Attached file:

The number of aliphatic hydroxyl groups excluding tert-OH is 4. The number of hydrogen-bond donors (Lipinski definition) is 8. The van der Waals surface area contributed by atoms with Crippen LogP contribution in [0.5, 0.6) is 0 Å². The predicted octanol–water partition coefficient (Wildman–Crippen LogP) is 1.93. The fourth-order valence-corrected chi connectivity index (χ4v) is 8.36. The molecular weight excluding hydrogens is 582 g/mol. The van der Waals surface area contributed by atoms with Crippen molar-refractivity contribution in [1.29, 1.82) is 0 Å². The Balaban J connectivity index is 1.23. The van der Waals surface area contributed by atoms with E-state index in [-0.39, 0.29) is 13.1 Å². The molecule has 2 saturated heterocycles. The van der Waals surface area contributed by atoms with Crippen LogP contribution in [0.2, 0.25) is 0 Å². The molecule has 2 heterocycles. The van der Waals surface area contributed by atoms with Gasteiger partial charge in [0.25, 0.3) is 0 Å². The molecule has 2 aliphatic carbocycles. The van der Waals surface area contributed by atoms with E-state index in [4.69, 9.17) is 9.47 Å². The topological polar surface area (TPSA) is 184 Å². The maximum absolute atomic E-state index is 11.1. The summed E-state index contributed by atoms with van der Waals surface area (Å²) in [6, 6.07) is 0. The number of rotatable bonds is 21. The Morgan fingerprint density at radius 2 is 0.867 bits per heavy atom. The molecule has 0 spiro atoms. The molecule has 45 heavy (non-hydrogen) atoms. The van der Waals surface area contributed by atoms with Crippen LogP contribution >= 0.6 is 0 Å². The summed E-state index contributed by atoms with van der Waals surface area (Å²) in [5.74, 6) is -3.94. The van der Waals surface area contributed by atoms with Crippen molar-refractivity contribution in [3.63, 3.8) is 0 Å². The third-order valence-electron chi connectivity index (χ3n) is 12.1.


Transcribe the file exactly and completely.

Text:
The number of aliphatic hydroxyl groups excluding tert-OH is 4. The number of hydrogen-bond donors (Lipinski definition) is 8. The van der Waals surface area contributed by atoms with Crippen LogP contribution in [0.5, 0.6) is 0 Å². The predicted octanol–water partition coefficient (Wildman–Crippen LogP) is 1.93. The fourth-order valence-corrected chi connectivity index (χ4v) is 8.36. The molecular weight excluding hydrogens is 582 g/mol. The van der Waals surface area contributed by atoms with Crippen molar-refractivity contribution in [1.29, 1.82) is 0 Å². The Balaban J connectivity index is 1.23. The van der Waals surface area contributed by atoms with E-state index in [-0.39, 0.29) is 13.1 Å². The molecule has 2 saturated heterocycles. The van der Waals surface area contributed by atoms with Crippen LogP contribution in [0.2, 0.25) is 0 Å². The molecule has 2 heterocycles. The van der Waals surface area contributed by atoms with Gasteiger partial charge in [0.25, 0.3) is 0 Å². The molecule has 2 aliphatic carbocycles. The van der Waals surface area contributed by atoms with E-state index in [4.69, 9.17) is 9.47 Å². The topological polar surface area (TPSA) is 184 Å². The maximum absolute atomic E-state index is 11.1. The summed E-state index contributed by atoms with van der Waals surface area (Å²) in [6, 6.07) is 0. The number of rotatable bonds is 21. The Morgan fingerprint density at radius 2 is 0.867 bits per heavy atom. The molecule has 0 spiro atoms. The molecule has 45 heavy (non-hydrogen) atoms. The van der Waals surface area contributed by atoms with Crippen LogP contribution >= 0.6 is 0 Å². The summed E-state index contributed by atoms with van der Waals surface area (Å²) in [5.74, 6) is -3.94. The van der Waals surface area contributed by atoms with Crippen molar-refractivity contribution in [3.63, 3.8) is 0 Å². The third-order valence-electron chi connectivity index (χ3n) is 12.1.